Helping Kids Cope in a Time of Crisis and Fear: Advice for Teachers and Parents
by Katy Abel
Editor's note: This article was written as a guide for helping children following the attacks of September 11, 2001. However, the content of the article will be useful for teachers and parents following any national or international tragedy.
In times of national agony, as we sense our security vanishing in the flames and smoke of unforeseen terrorism and tragedy, many of us wonder what—and how much—to say to children.
The very sudden and shocking nature of September 11 attack on America makes it all the more essential for Moms, Dads, and teachers to find the right words, and the right way to communicate a message of safety and family security. Here is family therapist Carleton Kendrick’s ages-and-stages advice for how to express thoughts and feelings—and listen to kids talk—about what’s happened.
Preschoolers: Limit Media Exposure
During the Persian Gulf War and following the bombing of the Oklahoma federal building, many preschool teachers observed young children reenacting scenes from television news broadcasts in their classroom play. But while children may mimic scenes of tragedy, they lack the cognitive ability to fully comprehend what they see. Scenes of carnage may seem cartoon-like to some, truly terrifying to others.
“Preschoolers are basically going to be mirroring what they hear and see around them,” observes Kendrick. “My strong suggestion is to keep preschoolers away from television images of what’s happened in New York and Washington.”
Kendrick advises parents to share their own feelings with preschoolers on a “need-to-know” basis. No four-year-old can understand a terrorist plot, but she may think it’s her fault if Mom is upset and it’s unclear why. A simple explanation (“I’m sad because some people were hurt in an accident today”) may be all that’s needed. Other suggestions: Maintain the family schedule as much as possible. This is a time when a sit-down dinner and a bedtime story can signal young children that while big buildings are falling down, the family structure remains intact.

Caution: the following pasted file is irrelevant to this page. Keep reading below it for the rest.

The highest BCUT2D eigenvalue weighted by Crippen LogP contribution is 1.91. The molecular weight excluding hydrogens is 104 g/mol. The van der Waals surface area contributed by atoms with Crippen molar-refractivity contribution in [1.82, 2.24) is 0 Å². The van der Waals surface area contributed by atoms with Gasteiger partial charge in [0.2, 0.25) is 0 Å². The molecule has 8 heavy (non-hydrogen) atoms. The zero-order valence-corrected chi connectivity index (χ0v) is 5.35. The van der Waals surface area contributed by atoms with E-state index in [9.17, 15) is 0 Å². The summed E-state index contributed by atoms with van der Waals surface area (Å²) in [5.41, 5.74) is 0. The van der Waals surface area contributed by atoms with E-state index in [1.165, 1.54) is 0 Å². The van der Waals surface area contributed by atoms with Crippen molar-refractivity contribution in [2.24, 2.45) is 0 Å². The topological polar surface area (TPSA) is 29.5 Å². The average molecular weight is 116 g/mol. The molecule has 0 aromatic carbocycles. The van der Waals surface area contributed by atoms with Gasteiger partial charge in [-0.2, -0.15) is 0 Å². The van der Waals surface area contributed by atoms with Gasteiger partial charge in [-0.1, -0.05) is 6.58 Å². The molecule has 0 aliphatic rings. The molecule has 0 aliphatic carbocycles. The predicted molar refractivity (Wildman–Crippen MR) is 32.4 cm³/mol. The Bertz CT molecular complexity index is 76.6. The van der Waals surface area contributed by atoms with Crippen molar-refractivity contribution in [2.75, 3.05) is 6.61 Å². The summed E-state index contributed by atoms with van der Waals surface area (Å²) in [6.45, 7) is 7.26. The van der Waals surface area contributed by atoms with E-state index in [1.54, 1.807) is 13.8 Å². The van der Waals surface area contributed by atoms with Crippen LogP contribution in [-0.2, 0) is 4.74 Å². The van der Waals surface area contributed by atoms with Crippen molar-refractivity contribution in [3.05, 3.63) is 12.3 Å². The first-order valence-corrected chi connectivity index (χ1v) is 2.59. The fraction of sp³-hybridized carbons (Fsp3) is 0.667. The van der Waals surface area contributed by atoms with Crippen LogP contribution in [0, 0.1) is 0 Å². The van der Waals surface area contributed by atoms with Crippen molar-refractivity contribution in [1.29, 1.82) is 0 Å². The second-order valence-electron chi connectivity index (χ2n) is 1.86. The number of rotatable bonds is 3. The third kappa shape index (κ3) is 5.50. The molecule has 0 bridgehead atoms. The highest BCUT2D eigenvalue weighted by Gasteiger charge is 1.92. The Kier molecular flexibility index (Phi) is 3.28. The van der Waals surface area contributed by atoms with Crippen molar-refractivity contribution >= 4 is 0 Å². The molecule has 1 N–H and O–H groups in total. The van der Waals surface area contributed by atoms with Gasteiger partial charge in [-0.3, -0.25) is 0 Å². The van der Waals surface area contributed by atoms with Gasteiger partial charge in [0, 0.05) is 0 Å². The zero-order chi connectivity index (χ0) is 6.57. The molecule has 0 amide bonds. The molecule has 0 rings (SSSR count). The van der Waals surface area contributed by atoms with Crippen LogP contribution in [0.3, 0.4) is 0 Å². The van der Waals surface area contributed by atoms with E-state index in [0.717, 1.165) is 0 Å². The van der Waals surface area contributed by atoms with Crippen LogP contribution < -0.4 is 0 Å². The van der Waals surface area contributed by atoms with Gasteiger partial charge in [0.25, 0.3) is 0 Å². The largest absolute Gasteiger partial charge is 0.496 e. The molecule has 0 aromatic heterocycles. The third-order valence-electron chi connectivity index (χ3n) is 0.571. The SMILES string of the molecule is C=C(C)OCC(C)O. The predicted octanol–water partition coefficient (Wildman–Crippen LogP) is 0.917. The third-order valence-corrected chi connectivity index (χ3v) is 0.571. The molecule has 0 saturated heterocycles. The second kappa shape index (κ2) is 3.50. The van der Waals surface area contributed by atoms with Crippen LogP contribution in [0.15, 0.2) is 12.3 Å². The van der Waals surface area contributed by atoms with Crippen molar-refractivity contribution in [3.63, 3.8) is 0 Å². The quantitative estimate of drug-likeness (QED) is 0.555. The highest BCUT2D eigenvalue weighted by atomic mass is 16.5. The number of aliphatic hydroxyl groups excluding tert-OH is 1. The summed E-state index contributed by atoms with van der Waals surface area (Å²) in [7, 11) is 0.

Grades K to 3: Am I Safe?
Most young elementary school students will get information about what’s happened from their peers, if no one else.
“Just as you don’t want them to have knowledge of sex from the playground, so too you don’t want them to rely on their friends for information about these attacks,” cautions Kendrick. “You the parent have to filter the horror and the tragedy and somehow make it understandable and not paralyzing.” Since children this age are going to wonder first and foremost about their own physical safety, Kendrick suggests accenting the positive.
“I’d say, ‘We’re going to be a lot safer now,’” Kendrick advises. “Tell kids that we’ve learned from this that we have to have better plans to protect buildings and planes. This is important reassurance because children may have fears about their parents flying off on a business trip, or the family’s upcoming visit to Grandma’s for the holidays.”
Grades 4 to 6: More Sophisticated Safety Message
Children this age will still have safety concerns, but their questions will be more specific and complicated. They may ask for a definition of terrorism, or want to know if their city could be targeted next for attack.
“There has to be a discussion that includes background information and a context for what happened,” says Kendrick. “At this age you can certainly initiate a conversation, but always with, ‘What have you heard?’ That tips you off to what kids bring to the table.”
Children are also old enough by fourth grade to express their own feelings and hear about the full range of their parents’ emotions. At the same time, they still need reassurance that their parents are powerful caretakers who can protect them.
“’I’m looking out for you as best I can, taking care of you and voting for leaders who will take care of our country,’” is one way to express a desire to protect a child from harm.
Grade 7 and Up: Identity and Security
Parents can expect many pre-teens and teens to feel a heightened sense of anxiety in the wake of Tuesday’s attacks, Kendrick believes. The current climate of uncertainty and fear mirrors the emotions that many teens are experiencing in their personal lives.
“The adolescent needs a safe harbor to retreat to after going out and testing the limits,” Kendrick notes. “But now it appears to them that somebody’s gone out and blown up the harbor. So with teens it’s all the more important that you reinforce whatever you can about your family being the real safe harbor, even if there are choppy seas in the distance. This is a good time to tap into the strength of “we,” so they know they are not floundering out there.”
Teens and even younger children will take comfort in hearing about the good deeds and heroics that always accompany human tragedy. Share accounts of successful rescues, and tell children about the many Americans who are lining up to donate blood.
Children will also feel better when they themselves are given a chance “to do something.” Help children write condolence letters to the victims’ families, plant a tree or bush to honor their memory, or visit a local church to light a candle and say a prayer for comfort and peace.
Provided by FamilyEducation
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